In her opening statement for the Munk debate on AI risk, Melanie Mitchell addressed a proposed example of AGI risk: an AGI tasked with fixing climate change might decide to eliminate humans as the source of carbon emissions. She says:

This is an example of what's called the fallacy of dumb superintelligence.[1] That is, it's a fallacy to think a machine could be 'smarter than humans in all respects', but still lack any common sense understanding of humans, such as understanding why we made the request to fix climate change.

I think this “fallacy” is a crux of disagreement about AI x-risk, by way of alignment difficulty. I've heard this statement from other reasonably well-informed risk doubters. The intuition makes sense. But most people in alignment would dismiss this out of hand as being itself a fallacy. Understanding these two positions not only clarifies the discussion, but suggests reasons we're overlooking a promising approach to alignment.

This "fallacy" doesn’t establish that alignment is easy. Understanding what you mean doesn’t make the AGI want to do that thing. Actions are guided by goals, which are different from knowledge. But this intuition that understanding should help alignment needn’t be totally discarded. We now have proposed alignment approaches that make use of an AIs understanding for its alignment. They do this by “pointing” a motivational system at representations in a learned knowledge system, such as “human flourishing”. I discuss two alignment plans that use this approach and seem quite promising.

Early alignment thinking assumed that this type of approach  was not viable, since AGIs could "go foom" (learn very quickly and unpredictably). This assumption appears not to be true of sub-human levels of training in deep networks, and that may be sufficient for initial alignment.

With a system capable of unpredictable rapid improvement, it would be madness to let it learn prior to aligning it. It might very well grow smart enough to escape before you get a chance to stop its learning to perform alignment. Thus, its goals (or a set of rewards to shape them) must be specified before it starts to learn. In that scenario, the way we specify goals cannot make use of the AI's intelligence. Mitchell’s “fallacy” is itself a fallacy under this logic. An AGI that understands what we want can easily do things we very much don't want.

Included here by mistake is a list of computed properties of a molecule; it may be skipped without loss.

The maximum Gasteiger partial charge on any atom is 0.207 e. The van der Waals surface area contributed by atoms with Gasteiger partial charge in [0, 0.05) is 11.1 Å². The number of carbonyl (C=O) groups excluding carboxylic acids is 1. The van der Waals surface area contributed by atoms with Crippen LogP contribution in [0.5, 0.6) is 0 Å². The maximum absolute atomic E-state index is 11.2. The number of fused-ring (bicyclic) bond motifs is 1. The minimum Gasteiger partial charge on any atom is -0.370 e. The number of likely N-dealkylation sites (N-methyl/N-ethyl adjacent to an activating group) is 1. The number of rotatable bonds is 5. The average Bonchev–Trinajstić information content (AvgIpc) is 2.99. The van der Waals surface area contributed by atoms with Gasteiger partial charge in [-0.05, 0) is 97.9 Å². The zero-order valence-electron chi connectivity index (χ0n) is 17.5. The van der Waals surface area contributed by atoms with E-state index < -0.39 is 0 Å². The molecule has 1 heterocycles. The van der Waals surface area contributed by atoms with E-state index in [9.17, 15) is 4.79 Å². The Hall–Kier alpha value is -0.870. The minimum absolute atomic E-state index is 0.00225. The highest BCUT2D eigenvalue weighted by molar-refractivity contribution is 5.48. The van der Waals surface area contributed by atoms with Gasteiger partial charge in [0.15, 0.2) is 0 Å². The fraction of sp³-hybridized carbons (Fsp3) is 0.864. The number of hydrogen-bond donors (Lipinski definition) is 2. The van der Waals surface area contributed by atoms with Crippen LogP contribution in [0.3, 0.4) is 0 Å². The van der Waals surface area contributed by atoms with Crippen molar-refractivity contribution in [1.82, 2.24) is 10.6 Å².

But early foom now seems unlikely, so our thinking should adjust. Deep networks don’t increase in capabilities unpredictably, at least prior to human-level and recursive self improvement. And that may be far enough for initial alignment to succeed. The early assumption of AGI “going foom” now seems unlikely to be true. I think that early assumption has left a mistake in our collective thinking: that an AGI’s knowledge is irrelevant to making it do what we want.[2] 

How to safely use an AI’s understanding for alignment

Deep networks learn at a relatively predictable pace, in the current training regime. Thus, their training can be paused at intermediate levels that include some understanding of human values, but before they achieve superhuman capabilities. Once a system starts to reflect and direct its own learning, this smooth trajectory probably won’t continue. But we can probably stop at a safe but useful level of intelligence/understanding, if we set that level carefully and cautiously. We probably can align an AGI partway through training, and thus make use of its understanding of what we want.

There are three particularly relevant examples of this type of approach. The first, RLHF, is relevant because it is widely known and understood. (I among others don’t consider it a promising approach to alignment by itself.) RLHF uses the LLM’s trained “understanding” or “knowledge” as a substrate for efficiently specifying human preferences. Training on a limited set of human judgments about input-response pairs causes the LLM to generalize these preferences remarkably well. We are “pointing to” areas in its learned semantic spaces. Because those semantics are relatively well-formed, we need to do relatively little pointing to define a complex set of desired responses.

The second example is natural language alignment of language model agents (LMAs). This seems like a very promising alignment plan, if LMAs become our first AGIs. This plan consists of designing the agent to follow top-level goals stated in natural language (e.g., "get OpenAI a lot of money and political influence") including alignment goals (e.g., "do what Sam Altman wants, and make the world a better place".) I've written more about this technique, and the ensemble of techniques it can "stack" with, here.